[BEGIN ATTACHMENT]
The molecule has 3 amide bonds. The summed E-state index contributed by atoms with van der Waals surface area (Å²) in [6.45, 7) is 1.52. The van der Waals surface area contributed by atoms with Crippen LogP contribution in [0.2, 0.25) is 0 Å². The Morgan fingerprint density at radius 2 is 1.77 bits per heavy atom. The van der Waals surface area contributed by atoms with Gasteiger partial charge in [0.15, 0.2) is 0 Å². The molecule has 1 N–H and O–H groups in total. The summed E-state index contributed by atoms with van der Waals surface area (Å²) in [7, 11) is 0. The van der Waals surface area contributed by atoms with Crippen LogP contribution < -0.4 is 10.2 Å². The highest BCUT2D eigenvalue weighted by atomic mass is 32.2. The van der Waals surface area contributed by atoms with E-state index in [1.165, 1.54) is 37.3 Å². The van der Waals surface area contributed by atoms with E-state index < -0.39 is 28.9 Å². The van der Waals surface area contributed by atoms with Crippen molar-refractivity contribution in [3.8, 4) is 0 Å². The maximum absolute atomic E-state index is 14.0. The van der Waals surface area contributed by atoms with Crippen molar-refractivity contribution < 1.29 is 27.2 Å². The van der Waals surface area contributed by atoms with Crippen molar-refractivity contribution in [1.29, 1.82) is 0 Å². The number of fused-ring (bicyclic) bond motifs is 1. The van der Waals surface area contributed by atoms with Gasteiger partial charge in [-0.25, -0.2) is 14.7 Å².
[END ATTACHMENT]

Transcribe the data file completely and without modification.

The molecule has 3 amide bonds. The summed E-state index contributed by atoms with van der Waals surface area (Å²) in [6.45, 7) is 1.52. The van der Waals surface area contributed by atoms with Crippen LogP contribution in [0.2, 0.25) is 0 Å². The Morgan fingerprint density at radius 2 is 1.77 bits per heavy atom. The van der Waals surface area contributed by atoms with Gasteiger partial charge in [0.15, 0.2) is 0 Å². The molecule has 1 N–H and O–H groups in total. The summed E-state index contributed by atoms with van der Waals surface area (Å²) in [7, 11) is 0. The van der Waals surface area contributed by atoms with Crippen LogP contribution < -0.4 is 10.2 Å². The highest BCUT2D eigenvalue weighted by atomic mass is 32.2. The van der Waals surface area contributed by atoms with E-state index in [1.165, 1.54) is 37.3 Å². The van der Waals surface area contributed by atoms with E-state index < -0.39 is 28.9 Å². The van der Waals surface area contributed by atoms with Crippen molar-refractivity contribution in [3.8, 4) is 0 Å². The maximum absolute atomic E-state index is 14.0. The van der Waals surface area contributed by atoms with Crippen molar-refractivity contribution < 1.29 is 27.2 Å². The van der Waals surface area contributed by atoms with Crippen molar-refractivity contribution in [1.29, 1.82) is 0 Å². The number of fused-ring (bicyclic) bond motifs is 1. The van der Waals surface area contributed by atoms with Gasteiger partial charge in [-0.25, -0.2) is 14.7 Å².